This book takes a serious historical and international look at the "digital pencil" movement to equip every student with a computing device with wireless connection. Using an ecological perspective as an overarching framework, and drawing on their own studies and available literature that illuminate the issues related to one-to-one computing, the authors present well-reasoned discussions about a set of complex and critical issue facing policy makers, educators, students, parents, and the general public.
The Digital Pencil addresses four key questions:
This book is intended for researchers, school administrators, educational technology professionals, and policy makers in the U.S. and around the world, and as a supplemental text for advanced courses in education, technology, and technological innovation.
"The book is worth reading and it constitutes a useful source of information for graduate students who are searching for various data and bibliographical information about laptop programs in schools. It is also likely to prove useful to policy makers and school district technology coordinators who can benefit from the various laptop computer experiences at schools described in the book." -- E-Learning (2008), Volume 5, Number 4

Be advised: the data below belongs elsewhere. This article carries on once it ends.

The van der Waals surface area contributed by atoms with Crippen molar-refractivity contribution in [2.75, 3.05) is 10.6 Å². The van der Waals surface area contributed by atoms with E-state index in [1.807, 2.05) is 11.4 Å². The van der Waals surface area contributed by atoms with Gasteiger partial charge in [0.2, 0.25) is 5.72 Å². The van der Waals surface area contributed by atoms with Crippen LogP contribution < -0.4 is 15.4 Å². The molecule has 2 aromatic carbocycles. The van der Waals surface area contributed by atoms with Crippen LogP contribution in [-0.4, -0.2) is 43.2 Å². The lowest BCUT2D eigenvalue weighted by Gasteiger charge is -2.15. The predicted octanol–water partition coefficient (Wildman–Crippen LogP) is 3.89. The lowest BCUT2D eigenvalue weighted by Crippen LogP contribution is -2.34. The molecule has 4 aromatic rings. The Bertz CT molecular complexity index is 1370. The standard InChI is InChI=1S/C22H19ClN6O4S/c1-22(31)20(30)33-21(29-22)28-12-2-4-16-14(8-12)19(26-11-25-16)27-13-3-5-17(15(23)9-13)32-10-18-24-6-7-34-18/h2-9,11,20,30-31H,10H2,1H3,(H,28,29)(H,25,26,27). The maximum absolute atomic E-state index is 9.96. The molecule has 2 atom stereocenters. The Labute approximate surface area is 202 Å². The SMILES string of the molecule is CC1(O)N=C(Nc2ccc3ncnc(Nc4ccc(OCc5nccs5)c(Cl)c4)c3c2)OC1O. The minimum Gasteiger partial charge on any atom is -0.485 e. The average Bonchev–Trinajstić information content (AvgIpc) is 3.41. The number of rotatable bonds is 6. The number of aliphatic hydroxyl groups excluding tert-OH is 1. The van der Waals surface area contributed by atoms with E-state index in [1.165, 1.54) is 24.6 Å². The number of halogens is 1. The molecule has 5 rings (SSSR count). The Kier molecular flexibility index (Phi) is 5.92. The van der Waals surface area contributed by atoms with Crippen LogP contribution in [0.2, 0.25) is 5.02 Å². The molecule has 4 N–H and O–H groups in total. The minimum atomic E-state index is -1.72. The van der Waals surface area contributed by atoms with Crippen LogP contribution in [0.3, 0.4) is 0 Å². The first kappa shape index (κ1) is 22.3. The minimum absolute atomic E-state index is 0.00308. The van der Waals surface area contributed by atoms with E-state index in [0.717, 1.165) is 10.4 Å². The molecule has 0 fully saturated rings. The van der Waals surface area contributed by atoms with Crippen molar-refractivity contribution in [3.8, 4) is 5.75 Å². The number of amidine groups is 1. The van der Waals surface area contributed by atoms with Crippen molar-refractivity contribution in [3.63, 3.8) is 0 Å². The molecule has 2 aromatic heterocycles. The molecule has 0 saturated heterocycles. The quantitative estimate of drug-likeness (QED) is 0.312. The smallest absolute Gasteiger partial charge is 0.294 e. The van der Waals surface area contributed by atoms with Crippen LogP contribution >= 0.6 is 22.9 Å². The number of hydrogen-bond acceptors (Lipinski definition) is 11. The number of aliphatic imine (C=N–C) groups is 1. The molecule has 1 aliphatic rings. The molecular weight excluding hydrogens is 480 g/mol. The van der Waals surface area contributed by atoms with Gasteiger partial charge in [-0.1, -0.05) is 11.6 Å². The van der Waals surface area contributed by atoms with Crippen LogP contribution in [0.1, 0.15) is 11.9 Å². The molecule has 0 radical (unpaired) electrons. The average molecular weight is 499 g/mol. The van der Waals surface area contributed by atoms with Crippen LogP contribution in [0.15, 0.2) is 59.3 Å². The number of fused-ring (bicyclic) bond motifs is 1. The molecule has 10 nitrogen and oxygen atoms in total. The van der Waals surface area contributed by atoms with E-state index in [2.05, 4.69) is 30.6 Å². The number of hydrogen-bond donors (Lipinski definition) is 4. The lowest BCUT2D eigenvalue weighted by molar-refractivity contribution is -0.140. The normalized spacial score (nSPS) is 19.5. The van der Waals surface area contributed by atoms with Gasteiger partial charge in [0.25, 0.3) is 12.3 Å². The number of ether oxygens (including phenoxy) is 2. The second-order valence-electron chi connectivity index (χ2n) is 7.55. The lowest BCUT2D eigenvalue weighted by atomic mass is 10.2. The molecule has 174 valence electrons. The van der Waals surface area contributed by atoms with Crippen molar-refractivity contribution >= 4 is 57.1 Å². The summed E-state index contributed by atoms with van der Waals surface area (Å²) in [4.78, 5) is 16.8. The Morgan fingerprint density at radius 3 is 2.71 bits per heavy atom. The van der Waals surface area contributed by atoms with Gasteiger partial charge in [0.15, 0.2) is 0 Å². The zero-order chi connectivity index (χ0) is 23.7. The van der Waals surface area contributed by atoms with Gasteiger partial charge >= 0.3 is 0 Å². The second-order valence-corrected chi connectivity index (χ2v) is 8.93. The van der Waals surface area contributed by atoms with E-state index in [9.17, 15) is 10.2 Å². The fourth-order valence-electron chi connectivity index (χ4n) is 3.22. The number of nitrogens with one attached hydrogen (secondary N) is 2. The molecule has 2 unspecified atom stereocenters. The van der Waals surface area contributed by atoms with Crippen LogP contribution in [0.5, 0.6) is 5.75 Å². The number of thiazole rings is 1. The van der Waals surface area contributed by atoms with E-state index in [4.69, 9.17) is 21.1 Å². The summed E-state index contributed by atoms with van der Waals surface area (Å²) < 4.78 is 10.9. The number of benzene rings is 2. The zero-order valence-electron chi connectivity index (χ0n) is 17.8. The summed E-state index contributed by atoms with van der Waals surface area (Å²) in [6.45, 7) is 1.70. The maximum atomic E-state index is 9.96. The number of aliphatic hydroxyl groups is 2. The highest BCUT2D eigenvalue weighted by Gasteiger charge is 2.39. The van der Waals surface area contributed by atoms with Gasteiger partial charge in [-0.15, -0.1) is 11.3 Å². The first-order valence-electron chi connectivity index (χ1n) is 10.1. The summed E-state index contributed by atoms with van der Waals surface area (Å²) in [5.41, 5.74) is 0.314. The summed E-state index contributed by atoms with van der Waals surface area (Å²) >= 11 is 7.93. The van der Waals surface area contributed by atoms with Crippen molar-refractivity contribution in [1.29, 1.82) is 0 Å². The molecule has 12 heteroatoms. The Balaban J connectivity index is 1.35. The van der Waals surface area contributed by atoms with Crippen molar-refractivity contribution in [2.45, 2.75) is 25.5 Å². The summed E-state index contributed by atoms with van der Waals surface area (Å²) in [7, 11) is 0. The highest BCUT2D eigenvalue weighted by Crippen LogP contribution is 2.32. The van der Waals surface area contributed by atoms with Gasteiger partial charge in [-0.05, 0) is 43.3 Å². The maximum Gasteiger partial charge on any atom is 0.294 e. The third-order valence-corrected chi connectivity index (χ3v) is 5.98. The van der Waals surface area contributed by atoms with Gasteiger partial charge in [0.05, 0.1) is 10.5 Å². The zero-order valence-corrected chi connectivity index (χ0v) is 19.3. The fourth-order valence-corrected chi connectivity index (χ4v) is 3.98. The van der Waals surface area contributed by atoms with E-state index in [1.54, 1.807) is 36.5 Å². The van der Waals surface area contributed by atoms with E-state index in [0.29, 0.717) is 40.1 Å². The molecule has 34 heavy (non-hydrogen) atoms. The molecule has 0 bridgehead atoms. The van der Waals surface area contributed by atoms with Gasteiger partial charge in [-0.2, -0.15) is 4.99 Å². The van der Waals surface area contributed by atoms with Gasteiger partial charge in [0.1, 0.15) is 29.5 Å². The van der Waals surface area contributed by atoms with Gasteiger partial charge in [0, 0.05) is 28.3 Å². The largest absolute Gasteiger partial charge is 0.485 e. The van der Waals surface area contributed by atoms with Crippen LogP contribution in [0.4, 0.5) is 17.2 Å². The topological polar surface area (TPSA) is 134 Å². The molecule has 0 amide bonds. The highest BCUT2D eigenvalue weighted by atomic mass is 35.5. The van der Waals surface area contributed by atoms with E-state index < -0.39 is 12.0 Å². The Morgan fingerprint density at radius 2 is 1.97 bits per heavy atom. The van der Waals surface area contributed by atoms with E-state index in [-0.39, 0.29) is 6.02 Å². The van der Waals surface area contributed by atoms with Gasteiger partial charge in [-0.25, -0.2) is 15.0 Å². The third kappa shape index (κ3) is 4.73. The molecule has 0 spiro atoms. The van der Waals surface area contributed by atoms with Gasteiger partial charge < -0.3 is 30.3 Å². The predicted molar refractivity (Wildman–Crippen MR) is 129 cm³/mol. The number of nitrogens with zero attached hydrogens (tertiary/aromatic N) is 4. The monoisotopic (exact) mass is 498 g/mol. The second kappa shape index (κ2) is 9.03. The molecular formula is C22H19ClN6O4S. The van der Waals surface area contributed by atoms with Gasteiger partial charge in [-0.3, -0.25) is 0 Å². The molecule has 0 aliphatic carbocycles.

"The Digital Pencil describes the emergence and use of one-to-one computing programs within education. Written by three researchers whose combined laptop research touched 31,250 students, it is informed by research from 16 major ubiquitous computing projects across nine countries and six US states…The book is written to satisfy both the academic and practitioner audience with extensive citations to theory and research in addition to practical suggestions."-- Joan E. Hughes, Literacy (April 2009), Volume 43, Number 1
"For the educators among us who prefer to have a guide when they investigate new uses of technology for teaching and learning, this book serves as a source to understand the power and advantageous use of digital pencils, or portable, digital devices."--Susan Farber, Education Review, January 2010
1 The Digital Pencil: An Introduction
2 A Historical View of Technology in Schools
3 Arguments for One-to-One Computing
4 Conditions for Laptop Uses in Schools
5 How Students Use Laptop Computers
6 Laptops vs. Handhelds
7 Parents and One-to-One Computing
8 Evaluating and Studying One-to-One Computing
9 Final Thoughts on Laptops for Children